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Recipe: Coconut flour pancakes, GF

Recipe: Coconut flour pancakes, GF
Coconut flour pancakes

When I was a child, weekends were for pancakes or waffles, scrambled eggs, and bacon. Washed down with an ice cold glass of milk.

Now that I’m on a wheat-avoidance diet, pancakes seemed like a treat relegated to the past. And then I thought, why not make them with coconut flour?

As Google will show you, there are a lot of coconut flour pancake recipes out there! I reviewed a dozen, including Bob’s Red Mill, and found a wide variance in the ratio of flour-to-liquid.

Coconut flour pancakes

This is with 1/2 cup of flour; too thick and very hard to flip.

In my first attempt, I used 1/4 cup of coconut flour and 1/2 cup of milk.

That first batch pancakes was too thick and very hard to flip without having pancake batter strewn about the griddle. I’ve never been a fan of really thick pancakes (my idea of heaven is Swedish pancakes!), so in take two (the charm) I reduced the coconut flour to 3 tablespoons. (Two tablespoons = 1/8 cup.)

Cooking with coconut flour

My experience with coconut flour cupcakes taught me that you need more liquid with coconut flour than you do with wheat flour. Coconut flour has a very high fiber content, which means that it absorbs more liquid than other flours. One rule of thumb is for each portion of coconut flour, add an equal amount of additional liquid. I knew the recipes with 1-to-1 ratios would not have enough liquid!

You cannot do a straight substitution, cup for cup, when converting a recipe from wheat flour to coconut flour. You will need a lot less coconut flour! You also need more eggs (for leavening and binding) than when cooking with wheat flour.

As you begin cooking with coconut flour, take note of what you add, subtract or change. Plan for experimentation!

 

Coconut flour pancakes, GF

coconut flour pancakes

Light and delightful, with just a hint of sweetness.

 

Ingredients

  • 3 Tcoconut flour
  • 1/4 tcinnamon, ground
  • 2eggs, room temperature
  • 1/2 Tbutter, melted
  • 1 Thoney, warmed
  • 1/2 T vanilla
  • 1/2 cmilk
  • 1/2 tbaking soda
  • 1/8 tsalt
  •  butter for the griddle

 

Directions

  1. Turn on the griddle to pre-heat at medium high.
  2. Put the coconut flour in a medium-sized bowl; add the ground cinnamon. Mix.
    Coconut flour
  3. Beat the eggs well. Add liquid ingredients (butter, honey, vanilla and milk). Mix well.
    Coconut flour pancakes
  4. Pour liquid ingredients over dry ingredients. Mix well; let this sit a few minutes for the coconut flour to absorb liquid.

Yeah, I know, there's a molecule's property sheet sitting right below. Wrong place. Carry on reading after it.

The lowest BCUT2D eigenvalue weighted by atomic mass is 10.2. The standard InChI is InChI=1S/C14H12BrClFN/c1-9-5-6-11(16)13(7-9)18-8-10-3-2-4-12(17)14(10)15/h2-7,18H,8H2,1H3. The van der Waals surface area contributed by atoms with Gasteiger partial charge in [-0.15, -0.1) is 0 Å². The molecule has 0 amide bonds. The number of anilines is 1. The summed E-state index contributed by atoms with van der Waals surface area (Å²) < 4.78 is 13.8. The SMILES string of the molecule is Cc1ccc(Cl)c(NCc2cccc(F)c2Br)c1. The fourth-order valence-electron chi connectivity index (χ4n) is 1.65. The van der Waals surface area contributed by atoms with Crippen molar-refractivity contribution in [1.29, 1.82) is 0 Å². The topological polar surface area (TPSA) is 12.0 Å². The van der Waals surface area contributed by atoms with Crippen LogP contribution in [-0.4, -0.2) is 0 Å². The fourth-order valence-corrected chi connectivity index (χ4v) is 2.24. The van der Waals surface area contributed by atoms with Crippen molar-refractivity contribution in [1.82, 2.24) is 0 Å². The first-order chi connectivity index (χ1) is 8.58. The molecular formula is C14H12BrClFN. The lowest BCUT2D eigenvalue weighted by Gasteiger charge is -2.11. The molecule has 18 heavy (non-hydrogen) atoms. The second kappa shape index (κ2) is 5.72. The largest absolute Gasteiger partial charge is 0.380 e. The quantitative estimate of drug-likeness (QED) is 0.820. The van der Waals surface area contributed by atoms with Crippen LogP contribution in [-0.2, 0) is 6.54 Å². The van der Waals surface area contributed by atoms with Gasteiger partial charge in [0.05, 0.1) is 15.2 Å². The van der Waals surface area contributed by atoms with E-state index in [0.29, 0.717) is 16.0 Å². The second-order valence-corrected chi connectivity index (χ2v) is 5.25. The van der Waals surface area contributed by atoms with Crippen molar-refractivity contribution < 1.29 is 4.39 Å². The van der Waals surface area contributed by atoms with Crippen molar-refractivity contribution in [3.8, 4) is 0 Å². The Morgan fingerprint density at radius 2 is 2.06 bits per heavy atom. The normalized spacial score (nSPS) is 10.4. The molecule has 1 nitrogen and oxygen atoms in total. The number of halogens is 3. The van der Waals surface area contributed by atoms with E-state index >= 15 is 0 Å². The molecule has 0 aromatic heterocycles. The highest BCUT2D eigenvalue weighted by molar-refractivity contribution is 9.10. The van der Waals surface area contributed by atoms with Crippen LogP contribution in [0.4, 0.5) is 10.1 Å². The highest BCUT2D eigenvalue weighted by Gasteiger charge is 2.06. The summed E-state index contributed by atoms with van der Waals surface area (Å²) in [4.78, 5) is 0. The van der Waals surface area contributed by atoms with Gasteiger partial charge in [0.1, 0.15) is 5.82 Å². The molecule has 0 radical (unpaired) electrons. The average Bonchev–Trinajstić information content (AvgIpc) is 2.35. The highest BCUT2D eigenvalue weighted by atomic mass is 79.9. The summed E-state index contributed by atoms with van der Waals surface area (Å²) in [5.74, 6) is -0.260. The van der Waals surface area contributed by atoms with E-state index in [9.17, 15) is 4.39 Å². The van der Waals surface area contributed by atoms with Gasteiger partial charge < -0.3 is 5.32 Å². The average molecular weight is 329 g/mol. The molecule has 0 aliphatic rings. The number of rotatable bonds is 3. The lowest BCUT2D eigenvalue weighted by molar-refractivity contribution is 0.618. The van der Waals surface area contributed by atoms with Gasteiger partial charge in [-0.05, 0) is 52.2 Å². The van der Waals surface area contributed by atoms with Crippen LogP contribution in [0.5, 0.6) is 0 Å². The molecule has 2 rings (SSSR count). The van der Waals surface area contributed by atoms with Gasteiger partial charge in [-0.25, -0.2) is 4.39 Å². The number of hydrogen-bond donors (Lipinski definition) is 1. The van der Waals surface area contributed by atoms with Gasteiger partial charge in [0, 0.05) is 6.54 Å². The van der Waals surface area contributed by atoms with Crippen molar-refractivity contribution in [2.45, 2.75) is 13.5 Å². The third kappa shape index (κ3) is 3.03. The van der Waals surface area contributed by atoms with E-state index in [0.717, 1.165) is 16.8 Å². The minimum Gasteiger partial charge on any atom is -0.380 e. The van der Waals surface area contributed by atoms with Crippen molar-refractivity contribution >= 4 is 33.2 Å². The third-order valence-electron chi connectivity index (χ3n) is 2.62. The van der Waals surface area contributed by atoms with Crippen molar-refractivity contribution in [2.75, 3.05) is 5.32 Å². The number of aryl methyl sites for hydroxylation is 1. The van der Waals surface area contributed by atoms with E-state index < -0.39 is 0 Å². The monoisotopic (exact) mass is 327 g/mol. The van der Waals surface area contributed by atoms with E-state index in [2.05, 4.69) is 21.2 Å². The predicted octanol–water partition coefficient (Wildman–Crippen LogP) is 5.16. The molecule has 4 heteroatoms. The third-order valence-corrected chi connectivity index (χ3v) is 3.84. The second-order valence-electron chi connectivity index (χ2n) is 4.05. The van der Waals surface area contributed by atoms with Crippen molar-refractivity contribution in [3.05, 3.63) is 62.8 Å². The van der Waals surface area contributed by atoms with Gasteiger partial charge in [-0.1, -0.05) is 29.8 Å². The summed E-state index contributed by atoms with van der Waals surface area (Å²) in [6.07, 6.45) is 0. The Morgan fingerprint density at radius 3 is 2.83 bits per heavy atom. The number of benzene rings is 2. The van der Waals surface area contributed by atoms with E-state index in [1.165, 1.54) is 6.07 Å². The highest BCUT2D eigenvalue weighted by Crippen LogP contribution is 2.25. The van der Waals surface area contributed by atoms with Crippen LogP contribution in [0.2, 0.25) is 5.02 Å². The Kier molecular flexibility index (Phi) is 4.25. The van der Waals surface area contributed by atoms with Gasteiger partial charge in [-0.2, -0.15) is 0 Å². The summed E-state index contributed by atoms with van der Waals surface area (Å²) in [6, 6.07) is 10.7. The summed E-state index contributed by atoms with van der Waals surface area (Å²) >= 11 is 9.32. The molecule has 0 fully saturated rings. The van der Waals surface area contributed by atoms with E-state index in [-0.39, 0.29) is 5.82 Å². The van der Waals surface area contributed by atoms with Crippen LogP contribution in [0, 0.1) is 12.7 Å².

5. When you are ready to cook the pancakes, add the baking soda and salt. Mix well.
    Coconut flour pancake batter
  6. Put a pat of butter on the griddle. Spoon out pancake batter to make four silver dollar pancakes. Don’t make them too large!
    Coconut flour pancakes
  7. Watch for the edges of the pancakes to change color; you may also see bubbles. Peak under one pancake to check for color. Can you gently slide the pancakes on the griddle? If so, they are ready to turn. Cooking time on this side is about 2 minutes.
  8. When it’s time to flip, you may need to use a spatula on the opposite side from the pancake turner to keep the pancake from sliding. Cook another minute or so.
    Coconut flour pancakes
  9. Remove, drizzle some more warmed butter, and serve! If someone in your family has a sweet tooth, warm some more honey or maple syrup.
    Coconut flour pancakes

 

Recipe Notes

This recipe will make 16 silver-dollar sized pancakes.

The ratio of flour to liquid is different than most of the recipes you’ll see online. At first, I used 1/4 c of flour (2T = 1/8 c). That batter was too thick, and the pancakes were very hard to turn.

These are not “thick” pancakes, which were never my favorite, even when I ate wheat flour and lots of syrup. But they are fluffy and light!

 
 

Known for gnawing at complex questions like a terrier with a bone. Nutrition researcher by necessity: life-long migraineur, complete hysterectomy, colon resection, glucose intolerance. (I have become my mother.) Former food industry communicator. Digital maven; motorcyclist; educator.

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